as high as 11.5-13x. I had to ask, who’s buying at those prices? Easy lending of credit is one piece of the
puzzle, but the most mind-blowing thing is, that most of the new money coming in is from
the securities markets. What do I mean? Good question. The new money pumping dental appraisals comes
from large dental corporations or DSO’s (Dental Service Organizations), like Heartland
Dental, Aspen Dental, 123, Altima, DentalCorp, Great Expressions and so on. OK, so how do DSO’s operate? Dentists would sell their clinic assets to
DSO’s. DSO’s would mask the sale through a nominee
dentist, usually a professional corporation acting as a subsidiary of a DSO. The DSO offers a mix of cash and private stock
for the takeover, and here’s where it gets interesting. A significant chunk of the money DSO’s use
to acquire dental clinics come from private stocks that they issue themselves. The SEC has no regulatory oversight over privately
traded stocks, and as a result, the reporting requirements are more lax compared to publicly
traded companies. Who’s pumping these private stocks? Many smaller private equity firms, and a lot
of big players. Let’s go through a few examples. Leonard Green & Partners, owns a large position in Aspen Dental. In the order of hundreds of millions. OMERS Private Equity, a subsidiary of the
Ontario Municipal Employee Retirement System, has a big position in Great Expressions. Also worth hundreds of millions. Dentalcorp this year, completed close to $1
billion of debt financing with CIBC and TD. Ontario again. Ontario Teacher’s Pension Plan (OTPP) dropped
around $2 billion dollars on Heartland dental in 2012. Then KKR, a global investment firm, bought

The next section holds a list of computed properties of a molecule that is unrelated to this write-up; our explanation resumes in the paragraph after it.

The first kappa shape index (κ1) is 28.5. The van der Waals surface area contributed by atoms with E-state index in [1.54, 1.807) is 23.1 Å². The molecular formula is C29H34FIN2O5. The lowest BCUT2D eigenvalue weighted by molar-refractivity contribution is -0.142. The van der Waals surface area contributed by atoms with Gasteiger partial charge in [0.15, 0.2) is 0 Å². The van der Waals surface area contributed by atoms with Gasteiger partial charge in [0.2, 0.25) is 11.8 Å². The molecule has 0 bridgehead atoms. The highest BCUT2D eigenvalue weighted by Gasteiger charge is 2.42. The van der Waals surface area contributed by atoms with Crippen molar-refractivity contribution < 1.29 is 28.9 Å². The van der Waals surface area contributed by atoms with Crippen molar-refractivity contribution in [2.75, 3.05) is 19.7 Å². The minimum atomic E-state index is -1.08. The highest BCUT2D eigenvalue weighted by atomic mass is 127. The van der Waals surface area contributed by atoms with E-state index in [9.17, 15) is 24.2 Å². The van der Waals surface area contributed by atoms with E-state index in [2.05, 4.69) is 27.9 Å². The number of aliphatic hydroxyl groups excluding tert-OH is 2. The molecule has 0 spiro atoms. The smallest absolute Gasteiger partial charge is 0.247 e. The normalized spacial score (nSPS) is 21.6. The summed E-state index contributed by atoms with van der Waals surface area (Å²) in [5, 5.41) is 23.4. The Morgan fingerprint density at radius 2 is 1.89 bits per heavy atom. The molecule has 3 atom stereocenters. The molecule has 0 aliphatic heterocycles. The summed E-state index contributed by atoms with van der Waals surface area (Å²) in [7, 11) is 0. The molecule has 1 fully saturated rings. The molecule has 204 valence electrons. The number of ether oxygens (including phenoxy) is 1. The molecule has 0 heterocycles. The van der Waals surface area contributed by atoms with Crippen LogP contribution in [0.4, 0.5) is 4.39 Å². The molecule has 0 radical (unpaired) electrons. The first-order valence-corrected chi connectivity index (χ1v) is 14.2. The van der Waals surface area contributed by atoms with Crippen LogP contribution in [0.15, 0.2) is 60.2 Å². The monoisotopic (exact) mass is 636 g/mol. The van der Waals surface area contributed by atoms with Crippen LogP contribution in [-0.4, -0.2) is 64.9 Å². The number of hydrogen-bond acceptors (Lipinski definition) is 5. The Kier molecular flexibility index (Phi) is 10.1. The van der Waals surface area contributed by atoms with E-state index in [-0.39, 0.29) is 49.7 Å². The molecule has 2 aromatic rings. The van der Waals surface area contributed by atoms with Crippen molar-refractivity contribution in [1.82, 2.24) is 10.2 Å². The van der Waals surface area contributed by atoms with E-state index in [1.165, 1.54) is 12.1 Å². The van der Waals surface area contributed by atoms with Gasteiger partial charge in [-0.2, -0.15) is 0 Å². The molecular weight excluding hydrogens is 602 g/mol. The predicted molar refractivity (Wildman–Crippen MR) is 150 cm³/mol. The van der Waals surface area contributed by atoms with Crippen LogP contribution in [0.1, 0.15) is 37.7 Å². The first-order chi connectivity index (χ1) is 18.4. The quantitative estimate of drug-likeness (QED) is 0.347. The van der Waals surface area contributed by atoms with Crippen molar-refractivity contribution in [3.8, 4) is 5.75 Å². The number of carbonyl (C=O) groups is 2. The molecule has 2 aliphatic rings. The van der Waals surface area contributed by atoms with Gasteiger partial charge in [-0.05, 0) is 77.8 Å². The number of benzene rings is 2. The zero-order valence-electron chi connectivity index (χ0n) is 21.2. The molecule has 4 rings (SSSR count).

Heartland out from OTPP in 2018 at 126% higher than what OTPP paid. What is it then, are these hot investments? Hell naw. This is not investment advice, but Moody’s
rated Aspen’s CFR (Corporate Family Rating) at B2. Heartland was even lower at B3 That’s junk loan territory. These DSO’s are highly leveraged. But yet, they’re absorbing the dental industry
through balance sheet tricks. Take a moment and think about the coercive
nature of the takeover. Public workers, who are funded in large by
deficit spending, have to contribute to mandatory pension funds, managed by private equity firms,
to fund massive war chests to buy up the entire dental industry. What the hell, bro? (don’t mess with that) OK, this is important. Dental patients, when practice valuations
go up, you are paying a high price in the form of production quotas. Revenue targets need to be met to fluff up
balance sheets for shareholders. There’s already precedence for dental corporations,
not dentists, calling the shots on making treatment decisions. $450,000 fine, and business goes on like usual. That’s not in your best interests when it
comes to seeking unbiased, patient-focused dental care. Profit-focused care is becoming the norm. Anecdotally, I’ve been reprimanded by practice
managers many times in my career, for not being more aggressive in treatment. Fuck it, if it’s not a cavity, I’m not
drilling that shit. I’m not gonna compromise my ethics for your
quotas. If you go to mom-and-pop shops, you are paying